The City of Troy, New York, "Where Henry Hudson Turned Around."

Monday, April 23, 2007


The residency requirements for city officers and employees is once again a hot issue. Why? You be the judge of that.

The City Council, after a lengthy and at times testy debate, decided not to put a resolution on the agenda that would have modified the residency requirements for most city employees.

The resolution, put forth by Councilwoman Carolin Collier, C-District 6, would require all city employees, who are subjected to a variety of residency requirements, to come into compliance by Nov. 30 or be fired.

Alright, so far we're with you. Kind of. No, not really. This is the type of thing that happens after the skull bong is empty and someone forgot to bring the Doritos. The first portion of the proposed resolution is unnecessary. From Chapter 60 of The Code:

§ 60-5. General requirement.

All employees of the City of Troy, except those expressly exempt by the Public Officers Law of the State of New York, shall be residents of the City of Troy at the time of their employment or shall become residents within 90 days after their employment and shall remain residents of the City of Troy as a condition of their continued employment. Except as hereinafter provided, any employee of the City who does not comply with the mandatory residency requirements of this article shall be subject to immediate termination by the Mayor.

With us? Good! Try and keep up.

The Mayor can already do what is being proposed. He can terminate residency law violators. Ergo, he can terminate them after November 30. He can do it on Bastille Day, Christmas Day or Secretary Appreciation Day.

And whose job is it to enforce the law? As any C- student can tell you......The Executive. If you don't believe us, lets take a look.

§ C-48. Duties and powers of Mayor.

The Mayor, as the chief executive officer of the City, shall be responsible for the administration of the executive branch of the City government. Specifically it shall be the Mayor's duty:

A. To see that the laws of the State of New York and the local laws and ordinances of the Council are enforced within the City;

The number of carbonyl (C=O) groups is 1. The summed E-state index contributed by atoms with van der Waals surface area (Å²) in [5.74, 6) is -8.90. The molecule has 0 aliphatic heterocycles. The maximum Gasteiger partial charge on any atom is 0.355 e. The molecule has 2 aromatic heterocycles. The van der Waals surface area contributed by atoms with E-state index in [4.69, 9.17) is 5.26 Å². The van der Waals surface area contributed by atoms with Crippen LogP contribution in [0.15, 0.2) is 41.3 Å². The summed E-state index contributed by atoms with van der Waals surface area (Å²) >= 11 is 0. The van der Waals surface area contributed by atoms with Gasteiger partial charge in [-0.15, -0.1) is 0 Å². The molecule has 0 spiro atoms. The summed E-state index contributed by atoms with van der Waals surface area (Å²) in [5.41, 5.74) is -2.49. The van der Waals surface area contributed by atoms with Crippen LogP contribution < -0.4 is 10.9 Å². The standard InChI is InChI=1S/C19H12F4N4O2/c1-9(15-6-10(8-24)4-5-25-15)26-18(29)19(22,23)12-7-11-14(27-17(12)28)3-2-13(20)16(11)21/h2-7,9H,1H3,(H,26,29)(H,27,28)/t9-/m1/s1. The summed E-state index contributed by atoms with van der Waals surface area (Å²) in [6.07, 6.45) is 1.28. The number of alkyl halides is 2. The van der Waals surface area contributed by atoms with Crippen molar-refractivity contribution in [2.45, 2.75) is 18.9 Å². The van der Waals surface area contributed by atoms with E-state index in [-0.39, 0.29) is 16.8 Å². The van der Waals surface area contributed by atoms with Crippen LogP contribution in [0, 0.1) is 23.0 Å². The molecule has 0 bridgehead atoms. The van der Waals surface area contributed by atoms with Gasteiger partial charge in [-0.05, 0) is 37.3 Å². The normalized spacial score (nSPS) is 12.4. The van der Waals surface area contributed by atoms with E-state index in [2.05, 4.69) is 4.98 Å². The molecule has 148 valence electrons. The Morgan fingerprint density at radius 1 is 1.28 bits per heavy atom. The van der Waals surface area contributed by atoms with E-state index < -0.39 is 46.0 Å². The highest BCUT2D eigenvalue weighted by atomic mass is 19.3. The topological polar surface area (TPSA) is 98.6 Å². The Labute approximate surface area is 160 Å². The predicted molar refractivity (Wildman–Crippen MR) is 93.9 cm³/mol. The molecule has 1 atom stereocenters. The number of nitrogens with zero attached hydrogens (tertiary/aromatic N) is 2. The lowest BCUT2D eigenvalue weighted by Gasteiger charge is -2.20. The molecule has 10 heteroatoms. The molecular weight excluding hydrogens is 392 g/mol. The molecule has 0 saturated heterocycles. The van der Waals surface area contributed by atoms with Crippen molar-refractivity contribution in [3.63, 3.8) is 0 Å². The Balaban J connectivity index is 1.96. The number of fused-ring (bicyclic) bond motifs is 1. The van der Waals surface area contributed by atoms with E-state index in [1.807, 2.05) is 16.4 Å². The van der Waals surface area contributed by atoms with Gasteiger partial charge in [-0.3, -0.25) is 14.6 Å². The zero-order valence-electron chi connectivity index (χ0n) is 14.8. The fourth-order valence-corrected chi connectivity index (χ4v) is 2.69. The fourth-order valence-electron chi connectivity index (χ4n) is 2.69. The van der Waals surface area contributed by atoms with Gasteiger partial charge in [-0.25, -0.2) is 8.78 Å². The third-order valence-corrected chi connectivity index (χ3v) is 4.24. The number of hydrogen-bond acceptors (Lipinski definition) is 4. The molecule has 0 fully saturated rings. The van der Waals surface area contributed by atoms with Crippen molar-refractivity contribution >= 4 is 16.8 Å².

Even those of you who know how to read may have missed that. The Mayor's power and duty to enforce the laws is cleverly hidden at the top of the list.

Corporation Counsel David Mitchell says the problem with the current ordinance is that it lacks an enforcement mechanism. That is a problem. To bad it's not true. Here's your enforcement mechanism:

Mayor: Hello, City employee.
City Employee: Hello, Mr. Mayor.
Mayor: City Employee, have you moved to Troy yet?
City Employee: No.
Mayor: You're fired!

If Mitchell refers specifically to the ordinance regulating Police Officer residency, then he surely knows that the courts have dealt with this issue

In September 1997, plaintiff Robert Hayden (hereinafter plaintiff) was reappointed by defendant City of Troy as a police officer. At the time of his reappointment, plaintiff lived in an apartment in the City of Troy, Rensselaer County. In July 1998, plaintiff purchased a house outside the Troy city limits in the Town of Pittstown, Rensselaer County, with the intention of living there. Pursuant to Public Officers Law § 30 (4) (3), n1 on December 22, 1995, the Troy City Counsel adopted a resolution, codified as Code of Ordinances of the City of Troy, N.Y. (Troy Code) § 24-4, n2 requiring police officers hired after December 22, 1995 to reside within the Troy city limits. In June 1998, the City's assistant police chief advised plaintiff of the residency requirement and that failure to abide by the requirement "may ultimately result in dismissal from service." Thereafter, plaintiff received a letter from the City's personnel director advising plaintiff that the City has "instituted a practice that requires officers who come under the law to sign a form attesting to any change in their residences." Plaintiff was further advised that failure to sign the attestation form "could become a ground for disciplinary action."-Troy PBA v City of Troy (2002)

The PBA lost that fight. The enforcement mechanism is implicit in both the ordinance and the appellate decision. Council President Bauer said it best: ""The council has done its job. ... We passed a law and it is supported by a Supreme Court judge. We can debate whether it should be enforced or how vigorously it should be enforced but there is a mechanism."

If you need further evidence of how useless this all is, Council Wojcik supports the resolution. Wojcik also offered an amendment that would further require all police officers to reside not only within the city limits, but within 200 feet of Mr. Wojcik. Councilwoman Collier introduced the resolution but appears less comfortable carrying kool-aid for this administration than Wojcik.

This episode may just be further proof that members of the administration attended civics 101 on the small bus. But this isn't really about the first part of the resolution. It's about the second part, which we'll discuss tomorrow.

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